TASCHA’s Maria Garrido is presenting her work on Social movements, solidarity networks, and the quest for social change in the Latin American context: The case of the Zapatista movement in Chiapas, Mexico on Friday, November 5, 2010. Join us at 11am in Mary Gates Hall, Room 420.
The last two decades have seen a resurgence of civil society organizations collaborating with one another in the quest for social change. Fueled in part by the development of information technologies and the dynamics of the globalization process these organizations are finding alternative spaces of communication to voice their concerns and raise awareness of locally engrained social struggles beyond their borders. These alternative communication spaces, inherently, are also enabling civil society organizations to build local, national, and transnational networks with other actors working together against the negative effects of what they perceive as a socially predatory economic globalization process.
Engaging in different struggles ranging from women’s rights, indigenous rights, environmental protection, fair trade and more, social movements are becoming key actors in the search for alternative development paths that promote more equitable and democratic societies. Drawing on development communication theory and new social movements’ literature, I place the discussion of social movements’ networks and their impact in economic and social development in the context of Latin America.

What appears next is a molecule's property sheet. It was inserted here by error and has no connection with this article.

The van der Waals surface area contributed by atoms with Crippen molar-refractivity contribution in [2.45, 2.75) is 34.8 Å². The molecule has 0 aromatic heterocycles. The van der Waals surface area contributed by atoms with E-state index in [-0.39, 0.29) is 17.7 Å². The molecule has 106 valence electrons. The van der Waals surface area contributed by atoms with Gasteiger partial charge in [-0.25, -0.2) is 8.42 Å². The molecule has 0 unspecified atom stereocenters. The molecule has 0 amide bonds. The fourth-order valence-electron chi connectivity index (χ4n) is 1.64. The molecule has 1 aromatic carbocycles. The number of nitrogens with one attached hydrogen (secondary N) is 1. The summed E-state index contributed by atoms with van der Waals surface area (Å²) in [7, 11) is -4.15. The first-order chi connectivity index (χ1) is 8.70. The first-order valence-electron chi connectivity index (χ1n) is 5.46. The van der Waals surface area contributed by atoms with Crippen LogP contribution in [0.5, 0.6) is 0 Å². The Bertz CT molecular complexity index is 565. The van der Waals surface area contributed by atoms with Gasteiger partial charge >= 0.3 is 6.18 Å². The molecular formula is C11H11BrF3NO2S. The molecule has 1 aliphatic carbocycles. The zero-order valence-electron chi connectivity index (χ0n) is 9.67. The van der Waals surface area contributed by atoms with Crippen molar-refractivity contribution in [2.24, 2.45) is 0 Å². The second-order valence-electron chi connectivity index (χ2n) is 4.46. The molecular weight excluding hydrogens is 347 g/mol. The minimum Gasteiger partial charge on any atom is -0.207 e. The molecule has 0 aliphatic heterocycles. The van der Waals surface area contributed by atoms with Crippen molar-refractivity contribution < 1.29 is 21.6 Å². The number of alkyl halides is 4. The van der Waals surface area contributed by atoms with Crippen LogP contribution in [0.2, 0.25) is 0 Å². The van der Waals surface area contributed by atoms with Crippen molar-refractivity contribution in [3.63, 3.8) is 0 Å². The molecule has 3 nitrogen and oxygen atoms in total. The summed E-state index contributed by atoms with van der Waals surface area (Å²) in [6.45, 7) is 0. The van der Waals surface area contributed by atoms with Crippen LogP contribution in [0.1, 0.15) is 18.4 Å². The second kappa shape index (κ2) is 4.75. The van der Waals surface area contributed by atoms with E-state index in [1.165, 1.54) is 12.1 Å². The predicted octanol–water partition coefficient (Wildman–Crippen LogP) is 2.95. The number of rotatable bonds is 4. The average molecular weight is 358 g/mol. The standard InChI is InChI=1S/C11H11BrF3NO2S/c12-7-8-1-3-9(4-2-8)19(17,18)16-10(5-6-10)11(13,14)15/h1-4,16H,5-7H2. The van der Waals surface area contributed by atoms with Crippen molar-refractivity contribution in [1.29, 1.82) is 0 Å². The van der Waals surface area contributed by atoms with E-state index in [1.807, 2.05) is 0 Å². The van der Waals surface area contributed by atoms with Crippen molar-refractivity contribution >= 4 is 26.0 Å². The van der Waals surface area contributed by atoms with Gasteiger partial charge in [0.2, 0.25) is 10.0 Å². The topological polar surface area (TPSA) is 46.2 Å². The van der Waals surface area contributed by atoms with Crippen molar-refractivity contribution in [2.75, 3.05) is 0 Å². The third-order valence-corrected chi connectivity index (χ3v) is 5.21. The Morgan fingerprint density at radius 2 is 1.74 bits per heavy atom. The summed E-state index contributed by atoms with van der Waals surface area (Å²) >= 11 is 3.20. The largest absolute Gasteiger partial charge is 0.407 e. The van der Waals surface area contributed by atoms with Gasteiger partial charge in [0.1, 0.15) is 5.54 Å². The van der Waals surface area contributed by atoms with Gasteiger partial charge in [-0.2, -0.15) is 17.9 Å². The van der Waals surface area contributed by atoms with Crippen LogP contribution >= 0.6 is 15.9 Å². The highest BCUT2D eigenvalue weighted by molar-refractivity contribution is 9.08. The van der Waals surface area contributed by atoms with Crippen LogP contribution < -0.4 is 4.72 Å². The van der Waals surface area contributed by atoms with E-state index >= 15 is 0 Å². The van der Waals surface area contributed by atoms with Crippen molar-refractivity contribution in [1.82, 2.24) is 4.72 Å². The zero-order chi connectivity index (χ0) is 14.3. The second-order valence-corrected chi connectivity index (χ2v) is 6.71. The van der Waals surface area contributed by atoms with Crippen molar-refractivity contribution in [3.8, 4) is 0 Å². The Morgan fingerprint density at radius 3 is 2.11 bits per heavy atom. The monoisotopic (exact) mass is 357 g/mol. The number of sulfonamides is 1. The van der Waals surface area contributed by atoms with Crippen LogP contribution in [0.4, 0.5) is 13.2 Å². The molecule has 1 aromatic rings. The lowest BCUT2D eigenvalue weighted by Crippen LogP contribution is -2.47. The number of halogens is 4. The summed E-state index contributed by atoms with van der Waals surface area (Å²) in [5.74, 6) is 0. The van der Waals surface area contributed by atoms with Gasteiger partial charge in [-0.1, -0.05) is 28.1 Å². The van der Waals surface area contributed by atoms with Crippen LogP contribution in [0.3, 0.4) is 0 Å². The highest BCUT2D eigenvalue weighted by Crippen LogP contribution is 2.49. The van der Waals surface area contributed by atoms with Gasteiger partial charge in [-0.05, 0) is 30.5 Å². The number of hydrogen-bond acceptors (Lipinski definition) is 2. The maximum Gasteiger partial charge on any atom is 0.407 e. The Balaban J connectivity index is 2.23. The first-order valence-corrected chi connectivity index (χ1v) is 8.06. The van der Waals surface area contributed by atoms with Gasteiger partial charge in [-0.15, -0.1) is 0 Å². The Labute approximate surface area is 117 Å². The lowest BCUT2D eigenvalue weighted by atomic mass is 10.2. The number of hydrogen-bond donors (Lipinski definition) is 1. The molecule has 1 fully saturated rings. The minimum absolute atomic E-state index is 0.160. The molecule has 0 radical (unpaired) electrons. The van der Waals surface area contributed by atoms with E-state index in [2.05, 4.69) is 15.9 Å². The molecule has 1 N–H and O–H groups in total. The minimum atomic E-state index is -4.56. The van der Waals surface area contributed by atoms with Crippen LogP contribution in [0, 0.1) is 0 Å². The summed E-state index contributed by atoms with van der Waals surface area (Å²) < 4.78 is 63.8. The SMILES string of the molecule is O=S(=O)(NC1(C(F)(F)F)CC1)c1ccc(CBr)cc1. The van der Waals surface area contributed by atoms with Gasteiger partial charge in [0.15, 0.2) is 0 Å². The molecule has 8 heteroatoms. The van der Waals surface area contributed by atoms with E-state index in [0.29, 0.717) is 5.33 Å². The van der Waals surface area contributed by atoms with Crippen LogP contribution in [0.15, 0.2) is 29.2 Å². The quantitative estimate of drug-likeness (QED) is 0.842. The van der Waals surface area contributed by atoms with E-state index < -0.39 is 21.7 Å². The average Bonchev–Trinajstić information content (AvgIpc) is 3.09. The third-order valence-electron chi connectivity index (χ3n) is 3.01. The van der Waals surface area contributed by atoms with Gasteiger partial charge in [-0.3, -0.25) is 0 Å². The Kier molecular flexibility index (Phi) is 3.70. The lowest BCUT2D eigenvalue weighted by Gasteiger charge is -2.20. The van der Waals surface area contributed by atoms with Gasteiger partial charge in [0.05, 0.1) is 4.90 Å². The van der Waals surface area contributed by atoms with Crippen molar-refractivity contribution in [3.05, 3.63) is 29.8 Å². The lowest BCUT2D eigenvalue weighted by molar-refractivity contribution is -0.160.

In particular, I draw upon my research of the Zapatista Movement in Chiapas, Mexico, to illustrate the way in which the actors that formed the Zapatista solidarity network used information and communication technologies to collaborate and mobilize on behalf of the movement and, in turn, how this collaboration contributed to improve the lives of indigenous communities in the region. The research shows that this transnational collaboration empowered the Zapatista Movement’s struggle internationally and opened new spaces that moved beyond the exchange of information to facilitate coordinated action, the flow of resources to the Zapatista communities, and a sense of cohesion and solidarity among other social movements that found representation through the Zapatistas’ voice.